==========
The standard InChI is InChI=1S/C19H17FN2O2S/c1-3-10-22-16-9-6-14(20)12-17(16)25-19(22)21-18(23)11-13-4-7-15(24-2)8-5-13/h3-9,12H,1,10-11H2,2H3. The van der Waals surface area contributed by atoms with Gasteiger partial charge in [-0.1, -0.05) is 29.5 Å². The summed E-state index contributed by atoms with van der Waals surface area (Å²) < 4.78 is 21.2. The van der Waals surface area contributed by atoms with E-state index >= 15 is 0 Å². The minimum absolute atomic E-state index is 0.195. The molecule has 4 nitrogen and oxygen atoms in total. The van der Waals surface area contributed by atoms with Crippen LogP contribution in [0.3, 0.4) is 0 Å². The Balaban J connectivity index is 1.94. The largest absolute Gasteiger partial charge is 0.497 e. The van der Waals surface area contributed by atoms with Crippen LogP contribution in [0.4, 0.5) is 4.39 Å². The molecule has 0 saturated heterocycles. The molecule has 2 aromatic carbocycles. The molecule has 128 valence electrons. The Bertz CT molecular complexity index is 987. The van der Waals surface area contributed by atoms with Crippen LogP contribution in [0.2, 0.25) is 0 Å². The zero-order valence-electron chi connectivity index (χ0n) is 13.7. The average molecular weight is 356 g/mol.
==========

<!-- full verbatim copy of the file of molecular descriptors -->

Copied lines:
The standard InChI is InChI=1S/C19H17FN2O2S/c1-3-10-22-16-9-6-14(20)12-17(16)25-19(22)21-18(23)11-13-4-7-15(24-2)8-5-13/h3-9,12H,1,10-11H2,2H3. The van der Waals surface area contributed by atoms with Gasteiger partial charge in [-0.1, -0.05) is 29.5 Å². The summed E-state index contributed by atoms with van der Waals surface area (Å²) < 4.78 is 21.2. The van der Waals surface area contributed by atoms with E-state index >= 15 is 0 Å². The minimum absolute atomic E-state index is 0.195. The molecule has 4 nitrogen and oxygen atoms in total. The van der Waals surface area contributed by atoms with Crippen LogP contribution in [0.3, 0.4) is 0 Å². The Balaban J connectivity index is 1.94. The largest absolute Gasteiger partial charge is 0.497 e. The van der Waals surface area contributed by atoms with Crippen LogP contribution in [0.4, 0.5) is 4.39 Å². The molecule has 0 saturated heterocycles. The molecule has 2 aromatic carbocycles. The molecule has 128 valence electrons. The Bertz CT molecular complexity index is 987. The van der Waals surface area contributed by atoms with Crippen LogP contribution in [0.2, 0.25) is 0 Å². The zero-order valence-electron chi connectivity index (χ0n) is 13.7. The average molecular weight is 356 g/mol.